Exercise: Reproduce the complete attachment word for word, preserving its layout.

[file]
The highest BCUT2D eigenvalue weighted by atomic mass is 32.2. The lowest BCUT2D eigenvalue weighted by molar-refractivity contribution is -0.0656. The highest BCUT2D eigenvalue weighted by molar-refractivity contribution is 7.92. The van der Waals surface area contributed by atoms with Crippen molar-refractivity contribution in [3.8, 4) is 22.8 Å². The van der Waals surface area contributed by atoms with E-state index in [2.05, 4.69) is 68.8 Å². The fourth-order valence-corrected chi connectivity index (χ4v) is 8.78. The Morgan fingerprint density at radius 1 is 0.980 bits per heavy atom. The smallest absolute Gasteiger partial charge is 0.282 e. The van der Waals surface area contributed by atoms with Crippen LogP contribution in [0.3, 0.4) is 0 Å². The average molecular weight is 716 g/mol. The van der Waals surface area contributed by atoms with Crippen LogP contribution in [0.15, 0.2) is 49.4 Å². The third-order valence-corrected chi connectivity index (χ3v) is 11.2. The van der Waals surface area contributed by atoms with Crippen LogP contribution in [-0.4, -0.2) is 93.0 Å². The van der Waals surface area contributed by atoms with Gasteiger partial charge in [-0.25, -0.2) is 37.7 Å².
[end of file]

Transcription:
The highest BCUT2D eigenvalue weighted by atomic mass is 32.2. The lowest BCUT2D eigenvalue weighted by molar-refractivity contribution is -0.0656. The highest BCUT2D eigenvalue weighted by molar-refractivity contribution is 7.92. The van der Waals surface area contributed by atoms with Crippen molar-refractivity contribution in [3.8, 4) is 22.8 Å². The van der Waals surface area contributed by atoms with E-state index in [2.05, 4.69) is 68.8 Å². The fourth-order valence-corrected chi connectivity index (χ4v) is 8.78. The Morgan fingerprint density at radius 1 is 0.980 bits per heavy atom. The smallest absolute Gasteiger partial charge is 0.282 e. The van der Waals surface area contributed by atoms with Crippen LogP contribution in [0.3, 0.4) is 0 Å². The average molecular weight is 716 g/mol. The van der Waals surface area contributed by atoms with Crippen LogP contribution in [0.15, 0.2) is 49.4 Å². The third-order valence-corrected chi connectivity index (χ3v) is 11.2. The van der Waals surface area contributed by atoms with Crippen LogP contribution in [-0.4, -0.2) is 93.0 Å². The van der Waals surface area contributed by atoms with Gasteiger partial charge in [-0.25, -0.2) is 37.7 Å².